Confessions of a Revisionist Historian

David L. Bigler on the Mormons and the West

David L. Bigler

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Subjects: Mormon Studies

9780692371206 (hardback)

The contrast between Utah’s Native and frontier cultures and its religious roots make the state’s history contested ground. In this collection of his short works, David L. Bigler accepts a historian’s obligation be as strictly honest and as balanced as possible. His crisp, engaging narratives seek to recreate an authentic image of the past that help us comprehend the hopes and aims of all who lived it.
Confessionsof a Revisionist Historian covers the issues and events Bigler considers central to understanding Utah’s colorful history: Millennialism, the march of the Mormon Battalion, the California Gold Rush, the Mormon Kingdom of God, Brigham Young’s Indian policy and the Fort Limhi mission to Oregon Territory, the 1856 Reformation and the origins of the Utah War of 1857, and the conflict’s most controversial acts of violence, the Mountain Meadows Massacre and the Aiken party murders. His analysis incorporates sketches and close studies of overlooked but significant personalities such as Garland Hurt, Nephi Johnson, Benjamin Franklin Cummings, Lewis W. Shurtliff, Benjamin Franklin Ficklin, and John Hawley, plus celebrated and colorful Danites such as Bill Hickman and Porter Rockwell, and tributes to friends and colleagues Harold “Hal” Schindler and Jerald and Sandra Tanner.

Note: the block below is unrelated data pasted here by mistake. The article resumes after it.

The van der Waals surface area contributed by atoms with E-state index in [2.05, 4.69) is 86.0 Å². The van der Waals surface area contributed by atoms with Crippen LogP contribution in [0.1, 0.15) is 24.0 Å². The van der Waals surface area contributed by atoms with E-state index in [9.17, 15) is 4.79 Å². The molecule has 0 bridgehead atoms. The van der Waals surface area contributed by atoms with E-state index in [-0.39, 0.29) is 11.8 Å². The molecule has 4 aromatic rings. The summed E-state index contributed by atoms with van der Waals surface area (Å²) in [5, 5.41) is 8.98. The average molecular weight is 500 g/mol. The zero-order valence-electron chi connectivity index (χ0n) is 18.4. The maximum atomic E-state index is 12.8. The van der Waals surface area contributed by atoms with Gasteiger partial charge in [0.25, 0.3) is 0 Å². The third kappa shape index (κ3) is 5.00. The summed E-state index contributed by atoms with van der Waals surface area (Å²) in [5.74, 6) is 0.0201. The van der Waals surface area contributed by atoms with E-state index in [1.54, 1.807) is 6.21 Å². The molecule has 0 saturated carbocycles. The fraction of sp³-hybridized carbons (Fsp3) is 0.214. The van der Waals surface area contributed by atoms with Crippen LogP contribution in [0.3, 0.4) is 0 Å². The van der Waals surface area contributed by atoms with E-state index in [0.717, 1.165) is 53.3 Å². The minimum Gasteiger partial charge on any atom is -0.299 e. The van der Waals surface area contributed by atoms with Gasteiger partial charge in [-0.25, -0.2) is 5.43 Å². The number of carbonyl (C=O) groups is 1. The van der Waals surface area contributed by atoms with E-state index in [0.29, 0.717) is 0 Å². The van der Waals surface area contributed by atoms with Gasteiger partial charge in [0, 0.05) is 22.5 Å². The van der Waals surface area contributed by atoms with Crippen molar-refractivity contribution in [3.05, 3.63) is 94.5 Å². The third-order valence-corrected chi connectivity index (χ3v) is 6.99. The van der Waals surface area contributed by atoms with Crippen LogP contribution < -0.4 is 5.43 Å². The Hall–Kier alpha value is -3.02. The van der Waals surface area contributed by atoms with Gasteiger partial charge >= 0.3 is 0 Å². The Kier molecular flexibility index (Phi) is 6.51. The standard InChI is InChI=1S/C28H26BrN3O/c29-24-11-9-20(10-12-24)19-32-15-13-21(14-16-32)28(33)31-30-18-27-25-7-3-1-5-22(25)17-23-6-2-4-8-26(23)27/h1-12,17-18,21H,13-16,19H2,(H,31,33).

In his characteristically good-humored and gentle way, Confessions of a Revisionist Historian includes eighteen articles, essays, presentations, tributes, and a love story that showcase what fellow historian Polly Aird called Mr. Bigler’s “legacy of path-breaking research, honesty, and historical integrity.” This work stands as an enduring tribute to a gifted chronicler’s ability to examine the facts, step outside the box of the venerated interpretation, and evaluate the evidence in a new way, offering original insights into the significant human events that define today’s American West.